Personal Bankruptcy: The Legalities Involved With Inheritances

With national debt having climbed to over $18 trillion and still on the rise, the future of America's economy is not as stable as it seems. As Americans accumulate more and more debt, it is no wonder that America is seeing a huge influx in bankruptcy filings. If you are considering filing for bankruptcy, you need to determine whether you may be receiving an inheritance anytime soon, as it may become a part of your bankruptcy estate. Here's what you need to know.

The Timeframe of When the Inheritance is Received Plays a Huge Role

Timing is of the highest significance when considering whether an inheritance will become a part of the bankruptcy estate. Generally speaking, if you receive the inheritance within 180 days of filing for bankruptcy, the inheritance becomes the property of the bankruptcy estate. If you inherit property, you must amend Schedule A of your bankruptcy application. On the other hand, if you inherit money, you must amend Schedule B. Schedule A outlines real property and Schedule B outlines personal property. The type of property that you own is factored into whether or not you are eligible for filing for bankruptcy under chapter 7 or whether you have sufficient funds for chapter 13 instead. 

If you are filing for bankruptcy under chapter 7, the inheritance will be completely surrendered to the bankruptcy trustee if inherited within the 180 days. The trustee will liquefy the inheritance, as they see fit if the inheritance does not fit within one of the exemptions available to you, or they can abandon it if the inheritance will not warrant sufficient funds for paying back your creditors.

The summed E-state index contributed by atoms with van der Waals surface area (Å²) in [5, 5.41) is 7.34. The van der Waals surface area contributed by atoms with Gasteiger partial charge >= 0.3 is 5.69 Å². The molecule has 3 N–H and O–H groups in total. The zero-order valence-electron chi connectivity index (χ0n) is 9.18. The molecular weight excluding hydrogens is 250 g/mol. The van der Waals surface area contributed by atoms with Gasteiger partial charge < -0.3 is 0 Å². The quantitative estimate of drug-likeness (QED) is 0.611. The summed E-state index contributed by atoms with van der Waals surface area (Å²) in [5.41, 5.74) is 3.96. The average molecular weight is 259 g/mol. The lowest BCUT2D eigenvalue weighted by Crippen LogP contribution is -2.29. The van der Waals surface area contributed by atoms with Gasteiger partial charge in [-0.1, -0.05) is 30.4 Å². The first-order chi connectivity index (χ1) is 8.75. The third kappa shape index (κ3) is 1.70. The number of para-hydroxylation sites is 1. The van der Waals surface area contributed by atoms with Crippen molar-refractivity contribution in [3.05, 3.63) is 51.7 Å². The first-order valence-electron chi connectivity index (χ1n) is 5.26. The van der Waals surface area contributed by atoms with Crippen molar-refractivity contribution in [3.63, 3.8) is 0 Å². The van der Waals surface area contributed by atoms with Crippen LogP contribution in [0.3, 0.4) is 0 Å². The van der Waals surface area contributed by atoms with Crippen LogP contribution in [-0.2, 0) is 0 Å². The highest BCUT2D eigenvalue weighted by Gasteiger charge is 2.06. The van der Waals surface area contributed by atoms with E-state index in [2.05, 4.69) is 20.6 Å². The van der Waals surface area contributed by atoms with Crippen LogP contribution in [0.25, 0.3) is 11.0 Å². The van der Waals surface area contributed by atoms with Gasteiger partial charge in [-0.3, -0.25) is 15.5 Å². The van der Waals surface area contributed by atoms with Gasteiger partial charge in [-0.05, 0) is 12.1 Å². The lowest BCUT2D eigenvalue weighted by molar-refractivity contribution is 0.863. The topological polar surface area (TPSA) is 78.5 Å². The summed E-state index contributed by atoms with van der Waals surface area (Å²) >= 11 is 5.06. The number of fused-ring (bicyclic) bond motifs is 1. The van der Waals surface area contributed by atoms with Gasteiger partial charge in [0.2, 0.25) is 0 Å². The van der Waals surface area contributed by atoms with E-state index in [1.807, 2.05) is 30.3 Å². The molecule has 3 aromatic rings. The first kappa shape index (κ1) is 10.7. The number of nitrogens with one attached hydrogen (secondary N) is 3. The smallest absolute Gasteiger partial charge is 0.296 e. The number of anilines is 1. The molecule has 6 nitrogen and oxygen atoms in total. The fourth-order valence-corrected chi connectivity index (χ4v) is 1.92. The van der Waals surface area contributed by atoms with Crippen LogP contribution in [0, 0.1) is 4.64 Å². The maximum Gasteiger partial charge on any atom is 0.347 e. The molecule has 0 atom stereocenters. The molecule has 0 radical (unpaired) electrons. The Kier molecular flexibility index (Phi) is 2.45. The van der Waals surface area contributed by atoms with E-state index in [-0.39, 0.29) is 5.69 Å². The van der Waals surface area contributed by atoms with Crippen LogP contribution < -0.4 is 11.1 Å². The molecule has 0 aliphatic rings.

Once 180 days have passed, the inheritance will no longer be a part of the bankruptcy estate if you filed under chapter 7. However, the judge may amend your plan if you filed under chapter 13. The 180-day generally starts from the date that the deceased has passed on.

Solutions for Avoiding the Inheritance from Becoming Part of the Bankruptcy Estate

If you believe that you might be receiving an inheritance soon, speak with a personal bankruptcy lawyer to determine how the bankruptcy filing may affect your financial situation. There are several solutions that can ensure that your inheritance will not end up in the bankruptcy estate. They include the following:

  • Having the inheritance left to you in a revocable living trust or a spendthrift trust rather than a will. A spendthrift trust will limit your access to the inheritance, along with the access that your creditors may have as well.
  • Disclaiming your inheritance. If you don't want the inheritance to become a part of your bankruptcy trustee and go to your creditors, you can disclaim your inheritance by filing a formal notice to the probate court. This will let them know that you don't want your inheritance and are legally waiving your right to it.
  • Filing for bankruptcy before you expect to receive your inheritance. If you believe that you might receive an inheritance in the future, you might want to consider filing for bankruptcy 180 days before you expect to receive the inheritance.
  • Determining whether the inheritance can be exempted. The amount of assets that can be exempted will vary by state. For example, Florida exempts an unlimited amount of value for homestead properties as long as the property is not larger than half an acre in a municipality or 160 acres elsewhere.


Before filing for bankruptcy, speak with a personal bankruptcy attorney regarding your financial situation, especially if you expect to receive an inheritance. An experienced attorney can advise you on what your best choice may be and can help you determine how you can keep as much of your inheritance as possible without having your inheritance end up in the bankruptcy estate. The attorney can also help you figure out how your inheritance will be treated once you file for bankruptcy so you know what to expect. For more information, contact a personal bankruptcy attorney.